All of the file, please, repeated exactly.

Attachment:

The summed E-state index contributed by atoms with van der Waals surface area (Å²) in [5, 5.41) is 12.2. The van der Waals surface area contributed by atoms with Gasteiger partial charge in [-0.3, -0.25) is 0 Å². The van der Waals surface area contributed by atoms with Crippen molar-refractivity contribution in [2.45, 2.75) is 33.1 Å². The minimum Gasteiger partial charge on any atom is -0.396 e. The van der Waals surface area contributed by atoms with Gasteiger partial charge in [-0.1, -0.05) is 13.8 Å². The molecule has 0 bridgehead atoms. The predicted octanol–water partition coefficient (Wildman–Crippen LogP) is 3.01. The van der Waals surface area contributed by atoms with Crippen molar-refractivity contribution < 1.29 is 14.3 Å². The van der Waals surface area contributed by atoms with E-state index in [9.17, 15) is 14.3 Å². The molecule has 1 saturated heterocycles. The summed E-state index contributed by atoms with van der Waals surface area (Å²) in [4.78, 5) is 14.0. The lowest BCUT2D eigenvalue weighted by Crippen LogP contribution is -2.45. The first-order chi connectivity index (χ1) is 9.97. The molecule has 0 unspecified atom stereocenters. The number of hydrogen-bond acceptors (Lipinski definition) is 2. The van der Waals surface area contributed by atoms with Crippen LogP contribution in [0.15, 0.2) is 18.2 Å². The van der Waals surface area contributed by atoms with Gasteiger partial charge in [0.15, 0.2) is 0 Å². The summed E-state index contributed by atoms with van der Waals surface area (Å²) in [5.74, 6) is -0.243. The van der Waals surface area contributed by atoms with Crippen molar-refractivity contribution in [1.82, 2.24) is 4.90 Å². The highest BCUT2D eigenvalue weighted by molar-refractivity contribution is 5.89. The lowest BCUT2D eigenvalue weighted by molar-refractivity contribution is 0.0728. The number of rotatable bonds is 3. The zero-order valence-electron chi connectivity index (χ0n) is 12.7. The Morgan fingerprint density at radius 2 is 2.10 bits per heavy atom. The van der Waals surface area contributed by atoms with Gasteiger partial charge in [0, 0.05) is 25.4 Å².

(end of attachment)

The summed E-state index contributed by atoms with van der Waals surface area (Å²) in [5, 5.41) is 12.2. The van der Waals surface area contributed by atoms with Gasteiger partial charge in [-0.3, -0.25) is 0 Å². The van der Waals surface area contributed by atoms with Crippen molar-refractivity contribution in [2.45, 2.75) is 33.1 Å². The minimum Gasteiger partial charge on any atom is -0.396 e. The van der Waals surface area contributed by atoms with Gasteiger partial charge in [-0.1, -0.05) is 13.8 Å². The molecule has 0 bridgehead atoms. The predicted octanol–water partition coefficient (Wildman–Crippen LogP) is 3.01. The van der Waals surface area contributed by atoms with Crippen molar-refractivity contribution < 1.29 is 14.3 Å². The van der Waals surface area contributed by atoms with E-state index in [9.17, 15) is 14.3 Å². The molecule has 1 saturated heterocycles. The summed E-state index contributed by atoms with van der Waals surface area (Å²) in [4.78, 5) is 14.0. The lowest BCUT2D eigenvalue weighted by Crippen LogP contribution is -2.45. The first-order chi connectivity index (χ1) is 9.97. The molecule has 0 unspecified atom stereocenters. The number of hydrogen-bond acceptors (Lipinski definition) is 2. The van der Waals surface area contributed by atoms with Crippen LogP contribution in [0.15, 0.2) is 18.2 Å². The van der Waals surface area contributed by atoms with Gasteiger partial charge in [0.15, 0.2) is 0 Å². The summed E-state index contributed by atoms with van der Waals surface area (Å²) in [5.74, 6) is -0.243. The van der Waals surface area contributed by atoms with Crippen molar-refractivity contribution in [1.82, 2.24) is 4.90 Å². The highest BCUT2D eigenvalue weighted by molar-refractivity contribution is 5.89. The lowest BCUT2D eigenvalue weighted by molar-refractivity contribution is 0.0728. The number of rotatable bonds is 3. The zero-order valence-electron chi connectivity index (χ0n) is 12.7. The Morgan fingerprint density at radius 2 is 2.10 bits per heavy atom. The van der Waals surface area contributed by atoms with Gasteiger partial charge in [0, 0.05) is 25.4 Å².